David Millar has pulled out of the Olympics after admitting to taking the banned substance EPO.
Millar has pulled out of the Olympics
Millar had already been suspended from competition by British Cycling after being placed under investigation for possession of banned substances.
And he had also been banned from taking part in this year's Tour de France, which starts on Saturday.
But Millar had hoped to compete in the time-trial, road race and team pursuit in next month's Games in Athens.
His representatives issued a statement which said: "David accepts responsibility for the decisions and mistakes in his career.
"But although he has admitted to the use of EPO in the past, David emphatically denies the allegations that have been made against him during the course of Judge Pallain's investigation.
"David is deeply sorry to all those that have supported him and the damage he has done.
"He is particularly concerned that the high reputation of the British cycling team is in no way harmed as they had no knowledge of his actions.
"Indeed, it was his recent induction into the UK-based performance programme that helped inspire him to decide never to use an illegal substance again.
"He has been suspended from British cycling pending a judicial hearing and voluntarily removes himself from the British Olympic Team."
On Thursday his lawyer, Paul-Albert Iweins, said Millar had admitted to a court he had used banned substance EPO.
"In respect of David Millar's admission to Judge Pallain, I am greatly saddened by this affair," said British Cycling acting chief executive Dave Brailsford.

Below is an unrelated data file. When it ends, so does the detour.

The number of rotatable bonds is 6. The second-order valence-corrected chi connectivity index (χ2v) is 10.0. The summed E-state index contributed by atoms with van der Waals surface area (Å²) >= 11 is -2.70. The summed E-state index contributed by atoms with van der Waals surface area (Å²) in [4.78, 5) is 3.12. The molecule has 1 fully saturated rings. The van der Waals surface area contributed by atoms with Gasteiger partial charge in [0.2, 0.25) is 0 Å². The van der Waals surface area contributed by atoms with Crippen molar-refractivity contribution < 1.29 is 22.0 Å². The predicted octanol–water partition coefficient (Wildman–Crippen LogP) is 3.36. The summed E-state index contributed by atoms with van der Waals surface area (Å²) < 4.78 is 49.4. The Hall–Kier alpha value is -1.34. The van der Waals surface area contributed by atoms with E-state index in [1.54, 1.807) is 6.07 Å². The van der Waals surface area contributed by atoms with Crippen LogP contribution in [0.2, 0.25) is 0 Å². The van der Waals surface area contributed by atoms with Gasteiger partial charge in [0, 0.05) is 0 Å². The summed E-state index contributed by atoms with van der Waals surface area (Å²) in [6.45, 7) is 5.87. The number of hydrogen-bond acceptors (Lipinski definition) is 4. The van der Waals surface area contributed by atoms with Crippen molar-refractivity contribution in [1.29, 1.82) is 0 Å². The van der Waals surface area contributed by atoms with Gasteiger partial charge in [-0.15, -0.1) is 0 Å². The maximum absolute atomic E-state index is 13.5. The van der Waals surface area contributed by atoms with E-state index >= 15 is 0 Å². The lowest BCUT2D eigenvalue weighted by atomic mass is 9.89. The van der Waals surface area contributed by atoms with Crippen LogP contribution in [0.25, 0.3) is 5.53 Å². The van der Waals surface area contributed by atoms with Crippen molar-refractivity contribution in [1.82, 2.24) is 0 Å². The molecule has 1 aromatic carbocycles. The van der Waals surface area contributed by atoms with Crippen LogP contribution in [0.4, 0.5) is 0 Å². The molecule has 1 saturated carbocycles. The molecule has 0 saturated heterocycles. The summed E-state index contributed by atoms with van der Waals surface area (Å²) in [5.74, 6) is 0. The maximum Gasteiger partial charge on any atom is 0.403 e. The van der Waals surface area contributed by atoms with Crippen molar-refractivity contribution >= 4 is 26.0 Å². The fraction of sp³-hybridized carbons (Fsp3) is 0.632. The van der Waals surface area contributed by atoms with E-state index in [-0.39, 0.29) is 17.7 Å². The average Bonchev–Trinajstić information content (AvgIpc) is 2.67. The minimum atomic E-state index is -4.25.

"But I confirm that Millar is suspended with immediate effect pending a further investigation and a disciplinary hearing."
Millar's sister, Frances, told the Guardian newspaper her brother felt better after having finally told the truth.
"He wants it known he is deeply sorry for this," she said. "He did not want to live a lie any longer.
"He has told the judge the truth, but the main thing he wishes to make clear is that it was his individual decision and he has to take responsibility for his decisions.
"He has told everything and now hopefully he can get on with his life."
Millar rides for French outfit Cofidis and they confirmed that his future at the team was in serious doubt.
"David has not been axed by the team," Cofidis communications director Alexandre Michaud told BBC Sport.
"We will meet up with him during the Tour and if he says to us what he said to the judge - that he took EPO - his contract will be terminated."
Millar's Cofidis team-mate Stuart O'Grady told BBC Sport: "To my mind he's innocent until proved otherwise and he'll always be a friend of mine.
"We're all obviously shocked by what's happened but we all just have to go out there do our best and focus on the Tour."